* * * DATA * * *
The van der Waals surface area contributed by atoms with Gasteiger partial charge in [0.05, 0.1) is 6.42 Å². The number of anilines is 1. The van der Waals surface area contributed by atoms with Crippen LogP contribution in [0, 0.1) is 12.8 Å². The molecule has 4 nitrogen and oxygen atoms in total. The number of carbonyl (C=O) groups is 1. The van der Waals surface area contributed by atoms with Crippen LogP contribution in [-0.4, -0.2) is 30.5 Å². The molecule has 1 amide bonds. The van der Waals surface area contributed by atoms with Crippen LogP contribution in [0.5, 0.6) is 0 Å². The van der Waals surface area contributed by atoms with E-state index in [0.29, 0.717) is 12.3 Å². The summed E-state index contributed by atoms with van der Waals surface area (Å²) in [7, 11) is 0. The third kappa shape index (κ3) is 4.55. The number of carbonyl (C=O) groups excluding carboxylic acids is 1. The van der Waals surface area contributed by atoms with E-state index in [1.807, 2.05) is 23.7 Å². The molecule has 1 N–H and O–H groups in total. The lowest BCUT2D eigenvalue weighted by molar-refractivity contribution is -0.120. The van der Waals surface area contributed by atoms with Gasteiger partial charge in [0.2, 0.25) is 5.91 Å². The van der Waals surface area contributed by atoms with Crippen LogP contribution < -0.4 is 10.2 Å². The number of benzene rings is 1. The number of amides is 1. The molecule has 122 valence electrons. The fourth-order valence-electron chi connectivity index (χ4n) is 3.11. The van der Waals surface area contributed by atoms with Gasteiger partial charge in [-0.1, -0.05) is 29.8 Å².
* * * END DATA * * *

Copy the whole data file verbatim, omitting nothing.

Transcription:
The van der Waals surface area contributed by atoms with Gasteiger partial charge in [0.05, 0.1) is 6.42 Å². The number of anilines is 1. The van der Waals surface area contributed by atoms with Crippen LogP contribution in [0, 0.1) is 12.8 Å². The molecule has 4 nitrogen and oxygen atoms in total. The number of carbonyl (C=O) groups is 1. The van der Waals surface area contributed by atoms with Crippen LogP contribution in [-0.4, -0.2) is 30.5 Å². The molecule has 1 amide bonds. The van der Waals surface area contributed by atoms with Crippen LogP contribution in [0.5, 0.6) is 0 Å². The van der Waals surface area contributed by atoms with E-state index in [0.29, 0.717) is 12.3 Å². The summed E-state index contributed by atoms with van der Waals surface area (Å²) in [7, 11) is 0. The third kappa shape index (κ3) is 4.55. The number of carbonyl (C=O) groups excluding carboxylic acids is 1. The van der Waals surface area contributed by atoms with E-state index in [1.807, 2.05) is 23.7 Å². The molecule has 1 N–H and O–H groups in total. The lowest BCUT2D eigenvalue weighted by molar-refractivity contribution is -0.120. The van der Waals surface area contributed by atoms with Gasteiger partial charge in [0.2, 0.25) is 5.91 Å². The van der Waals surface area contributed by atoms with Crippen LogP contribution < -0.4 is 10.2 Å². The number of benzene rings is 1. The number of amides is 1. The molecule has 122 valence electrons. The fourth-order valence-electron chi connectivity index (χ4n) is 3.11. The van der Waals surface area contributed by atoms with Gasteiger partial charge in [-0.1, -0.05) is 29.8 Å².